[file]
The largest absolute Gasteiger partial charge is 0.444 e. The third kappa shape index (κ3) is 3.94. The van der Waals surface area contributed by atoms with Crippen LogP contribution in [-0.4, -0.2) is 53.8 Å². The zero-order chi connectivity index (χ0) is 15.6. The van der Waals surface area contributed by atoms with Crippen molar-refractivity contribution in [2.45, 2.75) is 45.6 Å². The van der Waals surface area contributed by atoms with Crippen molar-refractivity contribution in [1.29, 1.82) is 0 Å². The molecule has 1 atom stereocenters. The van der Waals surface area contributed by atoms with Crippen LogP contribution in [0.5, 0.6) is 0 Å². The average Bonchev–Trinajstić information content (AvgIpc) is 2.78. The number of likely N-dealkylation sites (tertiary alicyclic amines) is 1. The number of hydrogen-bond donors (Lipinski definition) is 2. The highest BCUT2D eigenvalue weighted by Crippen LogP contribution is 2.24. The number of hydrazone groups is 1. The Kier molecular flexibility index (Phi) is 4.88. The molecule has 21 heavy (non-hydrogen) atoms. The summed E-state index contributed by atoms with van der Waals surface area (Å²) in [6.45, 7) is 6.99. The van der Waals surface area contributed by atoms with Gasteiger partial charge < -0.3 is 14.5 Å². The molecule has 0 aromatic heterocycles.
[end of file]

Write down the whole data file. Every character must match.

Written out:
The largest absolute Gasteiger partial charge is 0.444 e. The third kappa shape index (κ3) is 3.94. The van der Waals surface area contributed by atoms with Crippen LogP contribution in [-0.4, -0.2) is 53.8 Å². The zero-order chi connectivity index (χ0) is 15.6. The van der Waals surface area contributed by atoms with Crippen molar-refractivity contribution in [2.45, 2.75) is 45.6 Å². The van der Waals surface area contributed by atoms with Crippen molar-refractivity contribution in [1.29, 1.82) is 0 Å². The molecule has 1 atom stereocenters. The van der Waals surface area contributed by atoms with Crippen LogP contribution in [0.5, 0.6) is 0 Å². The average Bonchev–Trinajstić information content (AvgIpc) is 2.78. The number of likely N-dealkylation sites (tertiary alicyclic amines) is 1. The number of hydrogen-bond donors (Lipinski definition) is 2. The highest BCUT2D eigenvalue weighted by Crippen LogP contribution is 2.24. The number of hydrazone groups is 1. The Kier molecular flexibility index (Phi) is 4.88. The molecule has 21 heavy (non-hydrogen) atoms. The summed E-state index contributed by atoms with van der Waals surface area (Å²) in [6.45, 7) is 6.99. The van der Waals surface area contributed by atoms with Gasteiger partial charge < -0.3 is 14.5 Å². The molecule has 0 aromatic heterocycles.